3. Hire talent to design your wiring, not build your own grid

Adopting these principles is the meaningful first step most executives are missing, towards giving your business the best chance of thriving in this AI age, and avoiding being the steam-powered factory of the 21st century.

1. Think big. Don’t settle for merely swapping out your steam-powered engine

An early steam turbine. The early attachment to them is not totally clear now

By far the biggest failure of business owners in the 1900s was the failure to think big about the transformative potential of electricity. We see the same trap befalling uncertain executives today who tend to think of AI primarily in terms of basic automation and cost reduction opportunities. Just as with electricity, the big winners of the AI age will be those that direct their AI efforts at growing revenue and market share, not just shaving incremental cost.

For steam-powered businesses of 1900, the most common early adoption of electricity was simply to replace your steam-powered engine with an electrical one, leaving everything else about your factory intact. Not only were the results financially underwhelming — most usually failed to pay back the initial investment costs — but worse, the disappointing initial results often led early experimenters to dismiss electricity as a mere technological gimmick which had little practical business benefit and opt instead to stick with tried-and-tested steam.

As we know now, the benefit of electricity was not in its ability to produce power marginally cheaper than steam, but to completely re-define where and when power could be delivered to your workforce.

This was the insight of innovators like Henry Ford, who recognized the transformative potential of electricity to completely re-configure his factory floor in pursuit of improved productive output. Rather than seeking to do the same thing only slightly cheaper, Ford completely reimagined the production process, redesigning his factory from top to bottom so that his workers — no longer dependent on centralized power — were able to employ their tools whenever and however was best. The results of this re-thinking are now legendary, with Ford’s electrified factory seeing a 70% improvement in the productive output of his workforce, a capability that drove a five-times increase in his market share over the next six years, from 9% in 1908 to 48% in 1914.

This is the same kind of thinking that will win in AI today. Just as electricity untethered productive capacity from the limits of mechanical power, AI now allows us to extend this even further, pushing us past human limitations. It allows us to process and use information at a scale and level of complexity that — just like the ability of electricity to deliver flexible mechanical power — were previously unimaginable.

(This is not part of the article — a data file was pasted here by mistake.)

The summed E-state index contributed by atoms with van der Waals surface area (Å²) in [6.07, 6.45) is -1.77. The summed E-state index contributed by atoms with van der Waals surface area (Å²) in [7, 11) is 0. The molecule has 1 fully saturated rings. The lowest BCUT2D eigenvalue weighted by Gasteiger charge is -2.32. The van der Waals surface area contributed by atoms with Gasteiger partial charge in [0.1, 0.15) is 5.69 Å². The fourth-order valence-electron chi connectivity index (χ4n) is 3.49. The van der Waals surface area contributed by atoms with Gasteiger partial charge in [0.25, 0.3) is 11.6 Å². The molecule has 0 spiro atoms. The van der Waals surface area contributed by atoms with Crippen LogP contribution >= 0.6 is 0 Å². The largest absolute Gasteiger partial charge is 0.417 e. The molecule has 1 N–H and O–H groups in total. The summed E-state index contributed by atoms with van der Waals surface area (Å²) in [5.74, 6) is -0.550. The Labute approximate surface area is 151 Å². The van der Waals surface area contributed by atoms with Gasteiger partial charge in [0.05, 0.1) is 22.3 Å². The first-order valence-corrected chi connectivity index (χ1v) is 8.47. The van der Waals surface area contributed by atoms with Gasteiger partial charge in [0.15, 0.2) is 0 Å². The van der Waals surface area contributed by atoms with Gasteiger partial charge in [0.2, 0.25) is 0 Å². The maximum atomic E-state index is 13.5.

At ViewX we’ve seen a great example of this in the way our media industry customers are using our technology to transform their video capabilities. Using our AI models — which are able to automatically read and understand vast video libraries at 70x human speed and 6x human quality — have helped these companies turn video from a pain point into a critical differentiator, transforming the scope and quality of their content experiences and delivering performance improvements of up to 180% as a result of higher utilization, consumption and monetization of this video content.

The lesson to take from these applications is that if you’re thinking of AI only in terms of cost reduction, and not at top-line growth, you’re not thinking big enough; you’re basically fitting out a slightly cheaper steam-powered factory.

2. Your data pipeline is today’s assembly line

The Model T and the model for how you should think about your data

The second principle today’s businesses can take from electrification is that the critical importance of reconfiguring your processes to truly activate the benefits of the technology. In 1900s, this meant innovating your assembly line. With AI it means reimagining your data pipeline.

To understand this let’s jump back to 1900 and the steam-powered factory, which would have been an awe-inspiring sight: entire floors of workstations connected by a complex network of leather belts and pulleys, all connected to a monolithic single drive shaft powered by a giant single steam engine.

However, its main strength — a reliable central power source — was also its critical limitation, requiring that the entire design of factories be based on those machines that needed to be closest to the drive shaft to get enough mechanical power. Electricity changed all this, enabling processes to be designed with production efficiency in mind, rather than merely what was needed for power supply. This was the birth of the modern assembly line. AI does the same thing today, but for data.